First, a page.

Tuesday, 12 April 2016

Creators Rights: 'Free Movement'

Journey #1 (March 1983)
Art by William Messner-Loebs

William Messner-Loebs was the writer/artist of Journey, a comic book featuring Wolverine MacAlistaire and frontier life in Michigan in the 19th century. First published by Aardvark-Vanaheim in 1983, after fourteen issues the series moved to Fantagraphics until issue 27 in 1986. A sequel to the original series Journey: Wardrums was planned as a six-issue mini-series, but only two issues were published by Fantagraphics. IDW Publishing reprinted the entire 27-issue run of Journey in two volumes in 2008/9.
 
DAVE SIM: 
(from Note From The President, Cerebus #144, March 1991)
...On the subject of Bill Loebs picking up Journey and taking it to Fantagraphics.

In the case of an artist getting a cash advance to produce, say, a fifty-page comic story; well, if you're stupid enough to take money in advance for creative work, you should produce that work. That was not the case with Bill. We solicited orders for Journey, printed the books, shipped them, got paid by the distributors, deducted the printing costs and an office fee from the revenues and split the remaining profits seventy-five per cent for the artist and twenty-five per cent for A-V. At one point Bill and I met for several hours at a convention and he expressed a number of reservations about the way things were going. He wanted more advertising and promotion among other things. I pointed out that we publish all the books on the same basis we did Cerebus; bare bones. Solicit the book, print the book, ship the book, bill the distributors. I pointed out that he had more than twice the circulation Cerebus had at the equivalent issue (number eighteen or nineteen, I think). Bill acknowledged my views in his very gentlemanly way, but remained obviously unconvinced and very, very worried. A couple of weeks later, we got a phone call from Kim Preney (Hi Kim) saying Bill had walked in and taken back the original art for the issue currently in production. It seemed pointless to force some kind of confrontation or another round of negotiation. On the issue of advertising and promotion, alone, we had an irresolvable conflict. I knew that any publisher he took Journey to would do more advertising than we had done.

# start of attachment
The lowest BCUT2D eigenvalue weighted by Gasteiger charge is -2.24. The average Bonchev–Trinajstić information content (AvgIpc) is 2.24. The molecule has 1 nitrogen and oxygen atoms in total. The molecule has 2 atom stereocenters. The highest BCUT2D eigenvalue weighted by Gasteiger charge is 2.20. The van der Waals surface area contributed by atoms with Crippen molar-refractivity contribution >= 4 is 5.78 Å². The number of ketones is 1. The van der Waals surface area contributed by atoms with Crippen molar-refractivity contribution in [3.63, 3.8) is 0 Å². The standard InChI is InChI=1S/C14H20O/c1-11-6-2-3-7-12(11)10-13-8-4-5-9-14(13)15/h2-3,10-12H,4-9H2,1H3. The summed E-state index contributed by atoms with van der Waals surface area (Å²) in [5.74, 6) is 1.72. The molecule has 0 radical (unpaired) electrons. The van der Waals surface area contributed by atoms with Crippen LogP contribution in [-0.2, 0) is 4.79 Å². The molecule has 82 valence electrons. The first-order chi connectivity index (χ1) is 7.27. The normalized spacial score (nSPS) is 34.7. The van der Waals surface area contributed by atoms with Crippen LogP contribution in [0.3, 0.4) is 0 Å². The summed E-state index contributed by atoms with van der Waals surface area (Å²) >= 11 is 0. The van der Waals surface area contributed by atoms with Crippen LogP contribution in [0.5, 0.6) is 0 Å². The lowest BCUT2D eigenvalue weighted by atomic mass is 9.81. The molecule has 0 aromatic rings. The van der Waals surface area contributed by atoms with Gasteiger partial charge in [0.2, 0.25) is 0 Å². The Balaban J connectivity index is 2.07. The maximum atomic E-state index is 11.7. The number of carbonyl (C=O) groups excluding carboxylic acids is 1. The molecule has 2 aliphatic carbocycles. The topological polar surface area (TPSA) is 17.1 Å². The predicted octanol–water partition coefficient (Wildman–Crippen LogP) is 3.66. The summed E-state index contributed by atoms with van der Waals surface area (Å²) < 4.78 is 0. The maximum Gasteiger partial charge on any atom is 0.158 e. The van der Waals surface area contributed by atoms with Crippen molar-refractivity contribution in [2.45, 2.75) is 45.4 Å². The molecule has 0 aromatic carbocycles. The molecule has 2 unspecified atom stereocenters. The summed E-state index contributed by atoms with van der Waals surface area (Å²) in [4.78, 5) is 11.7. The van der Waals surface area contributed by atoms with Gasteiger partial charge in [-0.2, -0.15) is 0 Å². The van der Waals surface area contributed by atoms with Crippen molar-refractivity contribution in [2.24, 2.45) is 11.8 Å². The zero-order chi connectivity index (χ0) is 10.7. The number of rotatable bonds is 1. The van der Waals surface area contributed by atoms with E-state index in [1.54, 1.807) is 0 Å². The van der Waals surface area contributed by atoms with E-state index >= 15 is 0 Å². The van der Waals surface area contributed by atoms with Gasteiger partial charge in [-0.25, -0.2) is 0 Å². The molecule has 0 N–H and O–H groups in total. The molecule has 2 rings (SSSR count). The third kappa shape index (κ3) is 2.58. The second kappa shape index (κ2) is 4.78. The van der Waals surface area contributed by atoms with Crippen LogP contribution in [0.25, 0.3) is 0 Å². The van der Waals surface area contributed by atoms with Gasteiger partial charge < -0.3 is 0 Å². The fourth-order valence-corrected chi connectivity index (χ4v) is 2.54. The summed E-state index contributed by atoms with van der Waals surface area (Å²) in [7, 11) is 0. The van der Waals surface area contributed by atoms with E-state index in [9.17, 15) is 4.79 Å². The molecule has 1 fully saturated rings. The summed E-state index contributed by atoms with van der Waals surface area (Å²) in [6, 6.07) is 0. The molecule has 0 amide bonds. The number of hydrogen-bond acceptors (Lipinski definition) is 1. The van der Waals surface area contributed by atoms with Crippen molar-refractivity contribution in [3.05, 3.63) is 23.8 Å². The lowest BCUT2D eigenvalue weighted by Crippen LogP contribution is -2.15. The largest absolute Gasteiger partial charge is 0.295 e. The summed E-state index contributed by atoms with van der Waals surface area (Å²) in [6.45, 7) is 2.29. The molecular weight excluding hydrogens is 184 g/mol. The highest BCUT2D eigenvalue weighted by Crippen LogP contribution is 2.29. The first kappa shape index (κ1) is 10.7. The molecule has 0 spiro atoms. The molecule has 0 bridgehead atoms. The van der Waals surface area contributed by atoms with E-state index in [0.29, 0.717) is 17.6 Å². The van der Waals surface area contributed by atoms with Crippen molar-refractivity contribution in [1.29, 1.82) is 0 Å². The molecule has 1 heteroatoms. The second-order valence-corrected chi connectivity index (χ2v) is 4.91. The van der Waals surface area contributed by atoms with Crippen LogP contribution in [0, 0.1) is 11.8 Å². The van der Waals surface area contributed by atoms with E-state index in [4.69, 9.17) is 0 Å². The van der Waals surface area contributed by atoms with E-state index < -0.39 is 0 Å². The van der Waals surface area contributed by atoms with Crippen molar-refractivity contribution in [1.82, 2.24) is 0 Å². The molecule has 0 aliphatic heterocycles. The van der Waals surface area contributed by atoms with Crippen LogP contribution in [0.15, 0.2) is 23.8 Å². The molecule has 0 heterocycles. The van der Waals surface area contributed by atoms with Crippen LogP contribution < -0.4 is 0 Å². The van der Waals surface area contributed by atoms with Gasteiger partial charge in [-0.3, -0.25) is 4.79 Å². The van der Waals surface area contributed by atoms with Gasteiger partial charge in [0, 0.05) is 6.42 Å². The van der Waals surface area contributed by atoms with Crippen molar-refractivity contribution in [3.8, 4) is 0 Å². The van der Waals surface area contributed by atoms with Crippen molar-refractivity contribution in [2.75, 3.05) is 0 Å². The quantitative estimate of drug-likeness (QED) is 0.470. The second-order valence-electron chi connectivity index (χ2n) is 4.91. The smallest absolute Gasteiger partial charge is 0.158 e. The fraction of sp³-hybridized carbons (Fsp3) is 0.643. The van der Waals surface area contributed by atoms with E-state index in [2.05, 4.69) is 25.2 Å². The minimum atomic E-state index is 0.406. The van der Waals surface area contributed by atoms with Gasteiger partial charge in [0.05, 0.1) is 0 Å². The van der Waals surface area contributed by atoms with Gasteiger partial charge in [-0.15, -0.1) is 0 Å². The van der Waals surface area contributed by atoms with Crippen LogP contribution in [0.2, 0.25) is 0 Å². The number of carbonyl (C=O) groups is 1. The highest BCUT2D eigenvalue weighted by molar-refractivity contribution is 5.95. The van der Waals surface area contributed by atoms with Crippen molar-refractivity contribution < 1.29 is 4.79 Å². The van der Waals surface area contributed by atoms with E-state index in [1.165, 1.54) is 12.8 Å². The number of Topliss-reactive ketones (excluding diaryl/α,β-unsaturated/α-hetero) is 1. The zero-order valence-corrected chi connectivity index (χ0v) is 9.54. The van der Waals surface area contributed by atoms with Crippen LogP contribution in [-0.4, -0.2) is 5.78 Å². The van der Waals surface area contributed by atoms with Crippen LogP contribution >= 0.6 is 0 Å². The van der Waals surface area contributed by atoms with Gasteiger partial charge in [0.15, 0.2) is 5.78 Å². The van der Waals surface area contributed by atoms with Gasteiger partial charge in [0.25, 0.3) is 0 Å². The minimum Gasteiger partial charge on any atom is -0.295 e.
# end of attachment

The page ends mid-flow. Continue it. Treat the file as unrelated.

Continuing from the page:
Obviously in the course of doing Journey for Fantagraphics, Bill discovered that he could not make enough money doing Journey, period, and that a lack of advertising and promotion was not the problem. Now he works just about full time for DC/Piranha and I would assume he parted company with Fantagraphics with no hard feelings on either side.

To me, that confirms that free movement works. Bill wasn't satisfied at A-V; went to Fantagraphics and wasn't satisfied there and went to DC and was satisfied. No lawyers, no lawsuits, no heated confrontations.

Free Movement.

Rah rah.

2 comments:

Dave Philpott said...

I wonder what Would have happened with Journey if it stayed at A-V. It really changed with the move to fantagraphics.
I think Bill was at his best for the first part of the series. Never cared much for the New Hope storyline.

Damian T. Lloyd, Esq. said...

I've never been a fan of the "office fee" some publishers charge. It just seems like a scam to steal first-dollar income from the creator. If a creator and a publisher take a chance on each other, and the creator is being paid on a royalties-only basis, it seems only ethical that the publisher should be paid likewise.

I also remember that Cerebus had a full-page ad in every issue of The Comics Journal during the "High Society" era. So Bill's request for advertising was not unprecedented.

-- Damian